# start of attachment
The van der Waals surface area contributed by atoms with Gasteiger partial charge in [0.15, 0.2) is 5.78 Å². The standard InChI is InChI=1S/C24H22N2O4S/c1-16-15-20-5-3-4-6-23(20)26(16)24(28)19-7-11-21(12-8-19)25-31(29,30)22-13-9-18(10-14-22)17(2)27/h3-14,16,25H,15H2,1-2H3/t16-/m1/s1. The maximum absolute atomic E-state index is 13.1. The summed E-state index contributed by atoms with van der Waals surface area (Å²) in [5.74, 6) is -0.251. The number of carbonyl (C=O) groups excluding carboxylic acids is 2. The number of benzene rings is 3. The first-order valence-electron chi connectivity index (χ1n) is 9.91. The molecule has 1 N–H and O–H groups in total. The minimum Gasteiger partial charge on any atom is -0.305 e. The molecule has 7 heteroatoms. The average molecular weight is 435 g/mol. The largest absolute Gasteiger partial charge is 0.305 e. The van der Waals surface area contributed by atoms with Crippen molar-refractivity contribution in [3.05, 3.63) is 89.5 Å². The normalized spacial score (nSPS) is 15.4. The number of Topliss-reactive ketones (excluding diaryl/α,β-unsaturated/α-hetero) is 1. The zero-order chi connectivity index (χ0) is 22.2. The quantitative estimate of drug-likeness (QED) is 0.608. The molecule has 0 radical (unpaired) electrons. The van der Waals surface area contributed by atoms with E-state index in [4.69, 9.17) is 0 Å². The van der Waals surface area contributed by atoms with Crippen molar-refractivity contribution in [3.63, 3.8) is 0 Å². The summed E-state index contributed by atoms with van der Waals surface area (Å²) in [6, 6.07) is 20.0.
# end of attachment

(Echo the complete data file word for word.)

The van der Waals surface area contributed by atoms with Gasteiger partial charge in [0.15, 0.2) is 5.78 Å². The standard InChI is InChI=1S/C24H22N2O4S/c1-16-15-20-5-3-4-6-23(20)26(16)24(28)19-7-11-21(12-8-19)25-31(29,30)22-13-9-18(10-14-22)17(2)27/h3-14,16,25H,15H2,1-2H3/t16-/m1/s1. The maximum absolute atomic E-state index is 13.1. The summed E-state index contributed by atoms with van der Waals surface area (Å²) in [5.74, 6) is -0.251. The number of carbonyl (C=O) groups excluding carboxylic acids is 2. The number of benzene rings is 3. The first-order valence-electron chi connectivity index (χ1n) is 9.91. The molecule has 1 N–H and O–H groups in total. The minimum Gasteiger partial charge on any atom is -0.305 e. The molecule has 7 heteroatoms. The average molecular weight is 435 g/mol. The largest absolute Gasteiger partial charge is 0.305 e. The van der Waals surface area contributed by atoms with Crippen molar-refractivity contribution in [3.05, 3.63) is 89.5 Å². The normalized spacial score (nSPS) is 15.4. The number of Topliss-reactive ketones (excluding diaryl/α,β-unsaturated/α-hetero) is 1. The zero-order chi connectivity index (χ0) is 22.2. The quantitative estimate of drug-likeness (QED) is 0.608. The molecule has 0 radical (unpaired) electrons. The van der Waals surface area contributed by atoms with E-state index in [4.69, 9.17) is 0 Å². The van der Waals surface area contributed by atoms with Crippen molar-refractivity contribution in [3.63, 3.8) is 0 Å². The summed E-state index contributed by atoms with van der Waals surface area (Å²) in [6, 6.07) is 20.0.